Pauline Escalante, Senior Editorial and Desktop Publishing Assistant, at her desk © UNOG Staff Union

Do we need typists?
Here’s how UN Staff adapt to the future
1 Jun 2023

You probably have no idea what a DPU is. You would be forgiven for thinking this is an obscure component on your smartphone, or a new AI bot capable of instantly producing an academic paper on quantitative easing. But what if I told you that DPU stands for ‘Desktop Publishing Unit’, that there are six of them in UNOG, and that they used to be called “typing pools”?

When I arrived in Geneva as a young translator in 2003 and I learned that we had typing pools, I was amazed. I could type, format and proofread my own work. This was the 21st century for crying out loud, technology had move on! At the time, it was still common for translators to dictate their translations and send the tape to the typing pools, which would then produce a draft the translator would edit by hand and resend to the typists, to send a retyped version to the reviser, who would then send the revised text to the typing pool for typing and formatting. Madness, right?

This anachronistic process, this incongruous relic of a bureaucratic past, I was convinced, would disappear in a matter of months, perhaps a couple of years. Little did I know that I was not witnessing the end of a dying breed of professionals, but a snapshot of the wondrous self-reinvention routine the then-called typing pools are experts at.

Time has passed, translators work very differently and DPUs do way more than just typing, but every young translator I have met reacts in the exact same way I did 20 years ago. They think DPUs are a vestigial appendage that is of no use to them and should be promptly excised for efficiency. They quickly realize, however, that their DPU colleagues are, in fact, indispensable.

At the DPU stage the document takes its final form © Pixabay

For UN documents and publications to be readable and effective, they need to adhere to certain standards of quality. This is a complex endeavor because it can involve, among many actors, the author of the document, colleagues from the Document Management Section, editors, translators and/or revisers and finally, from the DPU of each language, the editorial and desktop publishing assistants (formerly typists). It’s at the DPU stage that the document takes its final form, which can be tricky when tables, footnotes and other layout features don’t want to play ball. And, crucially for our young recruits, this is also the last chance for typos, missing bits of text, incorrect paragraph numbering or out-of-sequence footnotes to be detected. Countless translators and revisers have been saved from opprobrium and reprimand by an eagle-eyed DPU colleague on proofreading duty. Most recently, the undersigned received a kind reminder that, ideally, the totality of paragraphs in an original should make it to the translation, or, as softly but more directly stated by Marcel, the unfortunate soul that had to deal with my carelessness that day: “Pablo, paragraph 23 is missing”.

Marcel González Pérez (Spanish DPU) knows that obsessive attention to detail and mastery of information technologies are the key to performing at the standard required from him and his colleagues. These qualities are flagged by many in the profession as fundamental to do a good job. DPU colleagues come from many different backgrounds: some of them used to work for their country’s foreign service, others trained as linguists, architects, or journalists, some even had their own companies in the past, but they all share the same passion, patience and precision in what they do. Anna Petelina (Russian DPU) is driven by her own ambition for perfection, but also by the imperative to look after the organization’s reputation, a job made more difficult by the increasing number of mistakes that reach our DPUs, due to mounting time pressures upstream in the documentation process. Carlos Bragunde López (Spanish DPU), like many of his colleagues, is well aware of the challenges his profession is facing. He knows DPUs have been under threat for years, that they’ve been decimated by attrition. Their role and amazing adaptability are neither widely known nor understood.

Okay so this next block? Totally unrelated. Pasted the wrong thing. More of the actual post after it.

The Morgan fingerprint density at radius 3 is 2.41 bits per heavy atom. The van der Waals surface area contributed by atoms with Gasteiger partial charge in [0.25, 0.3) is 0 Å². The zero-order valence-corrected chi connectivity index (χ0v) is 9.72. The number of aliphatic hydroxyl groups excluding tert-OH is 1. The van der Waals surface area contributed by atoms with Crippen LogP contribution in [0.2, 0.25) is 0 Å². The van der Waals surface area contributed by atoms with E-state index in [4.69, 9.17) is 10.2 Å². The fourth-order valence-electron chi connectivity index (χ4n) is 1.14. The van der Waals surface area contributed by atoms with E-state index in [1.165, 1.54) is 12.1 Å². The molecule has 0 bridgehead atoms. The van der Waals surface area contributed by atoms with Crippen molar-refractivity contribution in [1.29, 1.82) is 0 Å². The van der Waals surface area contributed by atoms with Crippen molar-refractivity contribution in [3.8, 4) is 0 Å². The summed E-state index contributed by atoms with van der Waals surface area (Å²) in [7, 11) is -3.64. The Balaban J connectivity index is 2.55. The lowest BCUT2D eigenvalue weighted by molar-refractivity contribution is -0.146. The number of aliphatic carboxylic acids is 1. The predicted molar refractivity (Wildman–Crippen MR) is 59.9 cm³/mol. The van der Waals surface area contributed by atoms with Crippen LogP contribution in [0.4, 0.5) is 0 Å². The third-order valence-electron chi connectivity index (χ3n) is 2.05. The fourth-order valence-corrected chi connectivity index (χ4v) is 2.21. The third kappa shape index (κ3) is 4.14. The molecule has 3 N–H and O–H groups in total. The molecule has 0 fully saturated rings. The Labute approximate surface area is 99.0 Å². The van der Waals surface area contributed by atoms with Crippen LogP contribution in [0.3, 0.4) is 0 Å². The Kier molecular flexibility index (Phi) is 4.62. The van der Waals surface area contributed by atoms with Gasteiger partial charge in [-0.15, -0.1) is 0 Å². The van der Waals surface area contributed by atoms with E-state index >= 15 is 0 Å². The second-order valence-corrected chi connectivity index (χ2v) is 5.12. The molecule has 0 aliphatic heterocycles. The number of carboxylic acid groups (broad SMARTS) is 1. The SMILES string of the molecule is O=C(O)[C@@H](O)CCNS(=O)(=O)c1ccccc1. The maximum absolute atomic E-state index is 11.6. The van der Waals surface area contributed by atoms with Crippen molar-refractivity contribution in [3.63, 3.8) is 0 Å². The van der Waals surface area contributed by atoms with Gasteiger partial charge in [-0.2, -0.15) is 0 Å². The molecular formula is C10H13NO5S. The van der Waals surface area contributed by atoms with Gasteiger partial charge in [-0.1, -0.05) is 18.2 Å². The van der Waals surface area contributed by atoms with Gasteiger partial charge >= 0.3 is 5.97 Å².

Too often, the organization has thrown away valuable expertise after having spent years (and Member States’ money!) carefully building and curating it. The same must not happen to DPUs. They have embraced and mastered every technology that has come their way: from a piece of paper to word processors, from mechanical typewriters to computers, from magnetic tapes to audio files, from scribbled notations to desktop publishing software and data analytics. Each of those technological changes transformed or discontinued their existing roles. But they also created new ones, like aligning originals and translations, thereby supporting the organization’s translation infrastructure, or taking care of publication layouts. Because technologies come and go, but expertise must always remain.

Pauline Escalante (English DPU), for instance, has seen many of those changes. Currently, she is very excited about the possibilities offered by HTML tagging, by which DPUs could support machine-readable documentation.

Contrary to what young, foolish me would have you think, it looks like our DPUs have earned their place in the future of the organization. 

* Pablo González Silva is a reviser in the Spanish Translation Section and is currently the Deputy Executive Secretary of the UNOG Staff Union.
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